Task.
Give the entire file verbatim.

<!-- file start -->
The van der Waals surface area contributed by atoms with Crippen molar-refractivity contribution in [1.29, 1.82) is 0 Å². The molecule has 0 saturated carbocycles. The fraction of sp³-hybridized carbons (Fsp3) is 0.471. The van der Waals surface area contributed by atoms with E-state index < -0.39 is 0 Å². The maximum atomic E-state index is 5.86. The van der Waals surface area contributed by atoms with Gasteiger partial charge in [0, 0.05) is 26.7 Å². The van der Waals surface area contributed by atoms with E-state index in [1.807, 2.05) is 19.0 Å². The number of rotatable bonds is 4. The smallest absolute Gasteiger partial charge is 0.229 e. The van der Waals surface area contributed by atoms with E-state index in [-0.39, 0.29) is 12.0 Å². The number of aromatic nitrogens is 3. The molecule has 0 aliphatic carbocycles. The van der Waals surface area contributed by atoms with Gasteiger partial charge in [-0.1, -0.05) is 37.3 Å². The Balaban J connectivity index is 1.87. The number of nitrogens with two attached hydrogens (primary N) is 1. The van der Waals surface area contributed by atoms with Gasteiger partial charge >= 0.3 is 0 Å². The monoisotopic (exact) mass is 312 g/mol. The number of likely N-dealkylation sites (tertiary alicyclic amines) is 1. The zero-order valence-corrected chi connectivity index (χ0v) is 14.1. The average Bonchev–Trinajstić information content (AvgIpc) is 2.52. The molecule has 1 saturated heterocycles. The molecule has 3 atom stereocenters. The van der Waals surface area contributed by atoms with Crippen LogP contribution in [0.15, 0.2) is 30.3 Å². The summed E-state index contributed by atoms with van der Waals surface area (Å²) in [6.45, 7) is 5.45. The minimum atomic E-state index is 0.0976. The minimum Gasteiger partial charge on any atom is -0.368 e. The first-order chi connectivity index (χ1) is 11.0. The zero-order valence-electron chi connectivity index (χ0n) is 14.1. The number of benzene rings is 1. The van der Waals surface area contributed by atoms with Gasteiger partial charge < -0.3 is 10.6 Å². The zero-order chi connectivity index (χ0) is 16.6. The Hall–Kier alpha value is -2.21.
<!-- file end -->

The van der Waals surface area contributed by atoms with Crippen molar-refractivity contribution in [1.29, 1.82) is 0 Å². The molecule has 0 saturated carbocycles. The fraction of sp³-hybridized carbons (Fsp3) is 0.471. The van der Waals surface area contributed by atoms with E-state index < -0.39 is 0 Å². The maximum atomic E-state index is 5.86. The van der Waals surface area contributed by atoms with Gasteiger partial charge in [0, 0.05) is 26.7 Å². The van der Waals surface area contributed by atoms with E-state index in [1.807, 2.05) is 19.0 Å². The number of rotatable bonds is 4. The smallest absolute Gasteiger partial charge is 0.229 e. The van der Waals surface area contributed by atoms with E-state index in [-0.39, 0.29) is 12.0 Å². The number of aromatic nitrogens is 3. The molecule has 0 aliphatic carbocycles. The van der Waals surface area contributed by atoms with Gasteiger partial charge in [-0.1, -0.05) is 37.3 Å². The Balaban J connectivity index is 1.87. The number of nitrogens with two attached hydrogens (primary N) is 1. The van der Waals surface area contributed by atoms with Gasteiger partial charge >= 0.3 is 0 Å². The monoisotopic (exact) mass is 312 g/mol. The number of likely N-dealkylation sites (tertiary alicyclic amines) is 1. The zero-order valence-corrected chi connectivity index (χ0v) is 14.1. The average Bonchev–Trinajstić information content (AvgIpc) is 2.52. The molecule has 1 saturated heterocycles. The molecule has 3 atom stereocenters. The van der Waals surface area contributed by atoms with Crippen LogP contribution in [0.15, 0.2) is 30.3 Å². The summed E-state index contributed by atoms with van der Waals surface area (Å²) in [6.45, 7) is 5.45. The minimum atomic E-state index is 0.0976. The minimum Gasteiger partial charge on any atom is -0.368 e. The first-order chi connectivity index (χ1) is 11.0. The zero-order valence-electron chi connectivity index (χ0n) is 14.1. The number of benzene rings is 1. The van der Waals surface area contributed by atoms with Gasteiger partial charge < -0.3 is 10.6 Å². The zero-order chi connectivity index (χ0) is 16.6. The Hall–Kier alpha value is -2.21.